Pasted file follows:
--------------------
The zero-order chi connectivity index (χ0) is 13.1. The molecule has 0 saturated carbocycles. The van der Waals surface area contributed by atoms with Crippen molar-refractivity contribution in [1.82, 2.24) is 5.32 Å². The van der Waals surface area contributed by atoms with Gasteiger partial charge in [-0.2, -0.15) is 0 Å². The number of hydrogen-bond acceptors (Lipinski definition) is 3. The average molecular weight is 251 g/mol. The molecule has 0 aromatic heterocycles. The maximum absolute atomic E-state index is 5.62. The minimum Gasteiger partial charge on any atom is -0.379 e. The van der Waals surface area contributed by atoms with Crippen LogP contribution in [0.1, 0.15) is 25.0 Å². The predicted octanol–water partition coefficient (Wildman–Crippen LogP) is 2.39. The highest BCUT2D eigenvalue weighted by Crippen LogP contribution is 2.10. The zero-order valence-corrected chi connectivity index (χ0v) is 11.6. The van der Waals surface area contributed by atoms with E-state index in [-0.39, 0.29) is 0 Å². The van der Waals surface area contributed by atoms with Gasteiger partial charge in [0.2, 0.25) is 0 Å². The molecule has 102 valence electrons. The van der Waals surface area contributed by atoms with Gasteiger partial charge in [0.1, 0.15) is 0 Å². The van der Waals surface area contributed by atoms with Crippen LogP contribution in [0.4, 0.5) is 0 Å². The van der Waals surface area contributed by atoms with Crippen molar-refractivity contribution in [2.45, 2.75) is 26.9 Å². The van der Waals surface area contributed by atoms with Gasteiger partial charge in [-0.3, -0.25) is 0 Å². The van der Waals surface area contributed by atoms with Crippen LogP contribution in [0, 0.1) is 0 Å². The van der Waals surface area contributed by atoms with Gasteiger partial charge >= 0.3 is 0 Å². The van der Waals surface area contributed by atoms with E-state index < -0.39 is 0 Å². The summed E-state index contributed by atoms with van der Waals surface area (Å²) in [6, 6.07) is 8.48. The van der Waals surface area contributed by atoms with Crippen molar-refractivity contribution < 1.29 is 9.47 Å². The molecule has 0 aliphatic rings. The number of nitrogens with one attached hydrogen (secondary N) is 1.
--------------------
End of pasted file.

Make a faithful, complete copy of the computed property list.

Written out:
The zero-order chi connectivity index (χ0) is 13.1. The molecule has 0 saturated carbocycles. The van der Waals surface area contributed by atoms with Crippen molar-refractivity contribution in [1.82, 2.24) is 5.32 Å². The van der Waals surface area contributed by atoms with Gasteiger partial charge in [-0.2, -0.15) is 0 Å². The number of hydrogen-bond acceptors (Lipinski definition) is 3. The average molecular weight is 251 g/mol. The molecule has 0 aromatic heterocycles. The maximum absolute atomic E-state index is 5.62. The minimum Gasteiger partial charge on any atom is -0.379 e. The van der Waals surface area contributed by atoms with Crippen LogP contribution in [0.1, 0.15) is 25.0 Å². The predicted octanol–water partition coefficient (Wildman–Crippen LogP) is 2.39. The highest BCUT2D eigenvalue weighted by Crippen LogP contribution is 2.10. The zero-order valence-corrected chi connectivity index (χ0v) is 11.6. The van der Waals surface area contributed by atoms with E-state index in [-0.39, 0.29) is 0 Å². The van der Waals surface area contributed by atoms with Gasteiger partial charge in [0.2, 0.25) is 0 Å². The molecule has 102 valence electrons. The van der Waals surface area contributed by atoms with Gasteiger partial charge in [0.1, 0.15) is 0 Å². The van der Waals surface area contributed by atoms with Crippen LogP contribution in [0.4, 0.5) is 0 Å². The van der Waals surface area contributed by atoms with Crippen molar-refractivity contribution in [2.45, 2.75) is 26.9 Å². The van der Waals surface area contributed by atoms with Gasteiger partial charge in [-0.3, -0.25) is 0 Å². The van der Waals surface area contributed by atoms with Crippen LogP contribution in [0, 0.1) is 0 Å². The van der Waals surface area contributed by atoms with Gasteiger partial charge >= 0.3 is 0 Å². The van der Waals surface area contributed by atoms with E-state index < -0.39 is 0 Å². The summed E-state index contributed by atoms with van der Waals surface area (Å²) in [6, 6.07) is 8.48. The van der Waals surface area contributed by atoms with Crippen molar-refractivity contribution < 1.29 is 9.47 Å². The molecule has 0 aliphatic rings. The number of nitrogens with one attached hydrogen (secondary N) is 1.